‘Tis the season… to travel with your pets. Hotel chains and other forms of accommodation are becoming more open to having dogs and cats stay as guests with their pet parents. That’s a great thing because pet parents don’t want to leave their fur babies behind. They consider their dogs and cats part of the family so it’s only natural they’d want them along. Holiday road trip travel tips for pet parents involves making the trip to the destination enjoyable for everyone.
If you’re traveling with your pet for the first time, this list of travel tips can be printed out and kept for reference. If you and your pet are seasoned travelers, this article will be a great refresher; we know it’s easy to be so relaxed that you walk out the door and realize hundreds of miles later that you forgot your dog’s favorite chew toy… yikes!
Holiday Road Trip Travel Tips For Pet Parents
Make a list. We are proponents of making lists, especially if you’re traveling with your pets. Each pet should have his own list as each pet is unique. If you have a pet on medication, put that on the list. If your dog has a favorite blanket or bed, that needs to be on the list. What about a cat who has a favorite scratching post? We suggest bringing that because your cat may feel stressed from the travel and with being in an unfamiliar location and scratching alleviates stress — best to have her favorite scratching post so she doesn’t scratch your hosts’ favorite couch!
Each pet should have his or her own list and it should include:
- Dog food
- Cat food
- Favorite toy
- Cat box
- Cat litter
- ID tags (or making sure your microchipped pets’ information is up to date)
- Cleaning items for unexpected messes
- Pet first aid kit
- Pet medical records
- Favorite treats
- Sweaters or clothing needed if you’re traveling to a colder climate than where you live
This list is a jumping off point for pet parents to begin packing for the family road trip.
Make reservations. If you’re staying in hotels or bed and breakfasts along the way, make sure they will accommodate you and your pets. Don’t sneak your pets in and think you’ll get away with it — you won’t. If your trip will take more than one day, pre-plan where you will spend the night; don’t leave it to chance.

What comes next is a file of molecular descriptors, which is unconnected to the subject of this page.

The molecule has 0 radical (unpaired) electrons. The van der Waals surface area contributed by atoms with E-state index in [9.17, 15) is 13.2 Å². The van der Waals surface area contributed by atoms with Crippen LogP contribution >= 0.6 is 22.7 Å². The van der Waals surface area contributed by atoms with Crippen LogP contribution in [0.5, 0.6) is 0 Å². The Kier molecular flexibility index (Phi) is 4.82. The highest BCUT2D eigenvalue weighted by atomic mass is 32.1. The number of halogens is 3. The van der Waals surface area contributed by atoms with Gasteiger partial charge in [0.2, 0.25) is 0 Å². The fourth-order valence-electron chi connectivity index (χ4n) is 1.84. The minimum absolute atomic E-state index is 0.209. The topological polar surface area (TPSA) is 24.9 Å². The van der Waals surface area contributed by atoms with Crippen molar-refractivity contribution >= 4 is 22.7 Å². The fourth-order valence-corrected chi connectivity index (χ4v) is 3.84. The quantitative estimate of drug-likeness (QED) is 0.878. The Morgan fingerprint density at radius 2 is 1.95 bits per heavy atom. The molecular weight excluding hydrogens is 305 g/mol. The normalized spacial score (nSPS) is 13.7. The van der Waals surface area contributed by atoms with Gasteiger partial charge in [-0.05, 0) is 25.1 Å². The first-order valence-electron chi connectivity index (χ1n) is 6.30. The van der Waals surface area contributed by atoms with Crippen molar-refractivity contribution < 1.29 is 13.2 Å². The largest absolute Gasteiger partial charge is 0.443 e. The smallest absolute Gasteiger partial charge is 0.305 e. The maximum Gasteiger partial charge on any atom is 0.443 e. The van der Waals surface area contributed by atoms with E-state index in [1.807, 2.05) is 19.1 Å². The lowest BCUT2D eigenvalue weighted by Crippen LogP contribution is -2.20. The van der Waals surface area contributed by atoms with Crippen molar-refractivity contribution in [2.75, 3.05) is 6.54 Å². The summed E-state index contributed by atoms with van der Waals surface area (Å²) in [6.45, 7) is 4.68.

Add extra time to the trip. When you travel alone, chances are you can drive straight through. When you travel with pets you need to plan potty breaks for the dogs. You also need to have a space in the car where you can set up a portable litter box so your cat can do his business.
Don’t wait for the cats to start howling and the dogs to start whining to look for a place to stop. If you’ve been driving for more than a couple of hours, find a place to pull over and let your dogs out to stretch their legs and relieve themselves.
Safety first. Don’t open the doors of the vehicle until you have your dogs safely in a collar or harness and leashed. If you open the door, they may bolt and because you’re in an unfamiliar location, they may be too scared to come back to you.
The same thing goes for the cats and the litter box. Do not open the car doors when you let your cat out of his carrier. Set up the litter box, then let your cat out. Once he is done, put her back into her carrier. Then open the doors to empty the litter box. Be a responsible pet parent and don’t simply dump the litter on the side of the road. Cats should also wear collars when on road trips — get them accustomed to wearing them at home so they will wear them when you’re planning a getaway.
People are turning their time, attention and money to their fur babies more now than they ever have and because of this, their dogs and cats are part of travel and road trips. Make your holidays and year-round road trips safe, fun and happy for everyone! Don’t forget to share these holiday road trip travel tips for pet parents with the dog lovers in your life!
Robbi Hess, Woman In The Pet Industry Solopreneur Finalist and award-winning author, is multi-petual. When not caring for her pets or taking them on walks, she is a speaker, efficiency and effectiveness guru, content creator, social media manager and blogger. She writes at All Words Matter, My Divas Dish, and is the story editor and chief cat herder at Positively Woof/Crimeless Cat.